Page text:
He has a point. If `legal' Bt cotton could shatter Bolenwar's large holding, 'fake' Bt cotton (or 'chor Bt' as people here call it) killed small farmer Ramkishan Thakre. The packet of seed that he used bears the brand name "SUNNY" on it. It bears no manufacturer's name or address. "BesT Cotton seeds" says the packet, emphasising the 'B' and 'T' in 'Best' - to pass it off as Bt.
This is the "non-royalty Bt" mainly from Gujarat. It sells at Rs.850 a packet (against Rs.1,600-plus for 'legal' Bt cotton and Rs.450 a packet for hybrid cotton seed). It is sold by "direct marketing" in the villages. Often through local creditors enjoying leverage with the farmers.
Equal numbers are at risk from 'legal' Bt cotton. Many are buying into false claims of yields between 12-18 quintals per acre. "There is no evidence they will get even seven quintals per acre," says Jawandia. "Very often Bt's own literature shows us how false the advertisements for it are."
Besides, sowing Bt cotton could cost a farmer Rs. 3,000 to Rs. 4,000 more per acre than hybrid cotton would. The seeds are three times costlier. It means far higher spending on irrigation and fertilizer. And, as Bolenwar shows, it still needs spraying. The fiasco in Andhra Pradesh supports his finding. And also trashes Bt's major claim - which is less spending on pesticide. So the 'profit' it brings to the small farmer is highly suspect.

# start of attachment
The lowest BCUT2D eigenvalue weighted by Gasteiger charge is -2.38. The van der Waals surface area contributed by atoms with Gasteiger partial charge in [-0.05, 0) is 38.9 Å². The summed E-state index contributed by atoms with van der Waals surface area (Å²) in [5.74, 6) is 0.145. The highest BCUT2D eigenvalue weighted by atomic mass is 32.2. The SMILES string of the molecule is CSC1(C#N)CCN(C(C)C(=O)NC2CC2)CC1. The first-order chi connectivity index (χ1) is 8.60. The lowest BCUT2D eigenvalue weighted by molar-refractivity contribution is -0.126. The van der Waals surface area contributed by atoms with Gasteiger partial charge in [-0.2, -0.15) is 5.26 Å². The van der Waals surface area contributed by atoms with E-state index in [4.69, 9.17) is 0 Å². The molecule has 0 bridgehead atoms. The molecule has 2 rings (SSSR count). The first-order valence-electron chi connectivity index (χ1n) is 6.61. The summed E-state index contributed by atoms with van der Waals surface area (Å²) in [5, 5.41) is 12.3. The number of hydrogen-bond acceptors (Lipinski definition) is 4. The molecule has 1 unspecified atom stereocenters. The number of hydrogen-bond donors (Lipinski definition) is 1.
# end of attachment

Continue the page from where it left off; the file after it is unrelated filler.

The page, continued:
Another major worry is that very few Bt fields show the "buffer zone" that is supposed to surround Bt cotton. That is, a border of non-Bt crop. That buffer is meant to ensure the pest takes longer to develop a resistance to Bt cotton.
Its absence could devastate both Bt cotton and next door non-Bt crops, say farmers here. They fear this could see the rise of a "super pest."
But Bt cotton or not, the larger issue of spurious inputs is explosive. Fake stuff exists in fertilizer and pesticide as it does in seed. And the scale of it is massive. So-called legal producers have been behind some of the fake inputs.